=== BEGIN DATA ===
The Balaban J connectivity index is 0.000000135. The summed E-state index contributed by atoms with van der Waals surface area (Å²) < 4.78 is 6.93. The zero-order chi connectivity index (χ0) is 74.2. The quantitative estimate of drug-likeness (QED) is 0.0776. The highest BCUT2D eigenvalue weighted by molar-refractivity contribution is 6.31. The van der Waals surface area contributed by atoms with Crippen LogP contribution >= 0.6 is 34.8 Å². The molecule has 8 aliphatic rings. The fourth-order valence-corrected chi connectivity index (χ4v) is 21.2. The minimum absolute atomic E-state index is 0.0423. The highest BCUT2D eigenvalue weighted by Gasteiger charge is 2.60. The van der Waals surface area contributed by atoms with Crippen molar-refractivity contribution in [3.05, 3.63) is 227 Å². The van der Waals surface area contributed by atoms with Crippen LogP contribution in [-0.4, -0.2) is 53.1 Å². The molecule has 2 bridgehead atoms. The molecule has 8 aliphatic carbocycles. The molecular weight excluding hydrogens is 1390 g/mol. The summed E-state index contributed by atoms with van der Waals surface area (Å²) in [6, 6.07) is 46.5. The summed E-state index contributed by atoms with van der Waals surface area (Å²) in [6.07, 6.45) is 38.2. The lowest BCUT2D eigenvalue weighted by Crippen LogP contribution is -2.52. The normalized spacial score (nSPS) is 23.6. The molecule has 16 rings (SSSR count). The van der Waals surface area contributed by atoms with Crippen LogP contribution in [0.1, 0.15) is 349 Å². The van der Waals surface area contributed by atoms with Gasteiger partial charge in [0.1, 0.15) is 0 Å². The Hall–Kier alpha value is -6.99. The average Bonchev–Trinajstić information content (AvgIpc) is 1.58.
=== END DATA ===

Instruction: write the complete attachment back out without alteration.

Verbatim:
The Balaban J connectivity index is 0.000000135. The summed E-state index contributed by atoms with van der Waals surface area (Å²) < 4.78 is 6.93. The zero-order chi connectivity index (χ0) is 74.2. The quantitative estimate of drug-likeness (QED) is 0.0776. The highest BCUT2D eigenvalue weighted by molar-refractivity contribution is 6.31. The van der Waals surface area contributed by atoms with Crippen LogP contribution >= 0.6 is 34.8 Å². The molecule has 8 aliphatic rings. The fourth-order valence-corrected chi connectivity index (χ4v) is 21.2. The minimum absolute atomic E-state index is 0.0423. The highest BCUT2D eigenvalue weighted by Gasteiger charge is 2.60. The van der Waals surface area contributed by atoms with Crippen molar-refractivity contribution in [3.05, 3.63) is 227 Å². The van der Waals surface area contributed by atoms with Crippen LogP contribution in [-0.4, -0.2) is 53.1 Å². The molecule has 2 bridgehead atoms. The molecule has 8 aliphatic carbocycles. The molecular weight excluding hydrogens is 1390 g/mol. The summed E-state index contributed by atoms with van der Waals surface area (Å²) in [6, 6.07) is 46.5. The summed E-state index contributed by atoms with van der Waals surface area (Å²) in [6.07, 6.45) is 38.2. The lowest BCUT2D eigenvalue weighted by Crippen LogP contribution is -2.52. The normalized spacial score (nSPS) is 23.6. The molecule has 16 rings (SSSR count). The van der Waals surface area contributed by atoms with Crippen LogP contribution in [0.1, 0.15) is 349 Å². The van der Waals surface area contributed by atoms with Gasteiger partial charge in [0.1, 0.15) is 0 Å². The Hall–Kier alpha value is -6.99. The average Bonchev–Trinajstić information content (AvgIpc) is 1.58.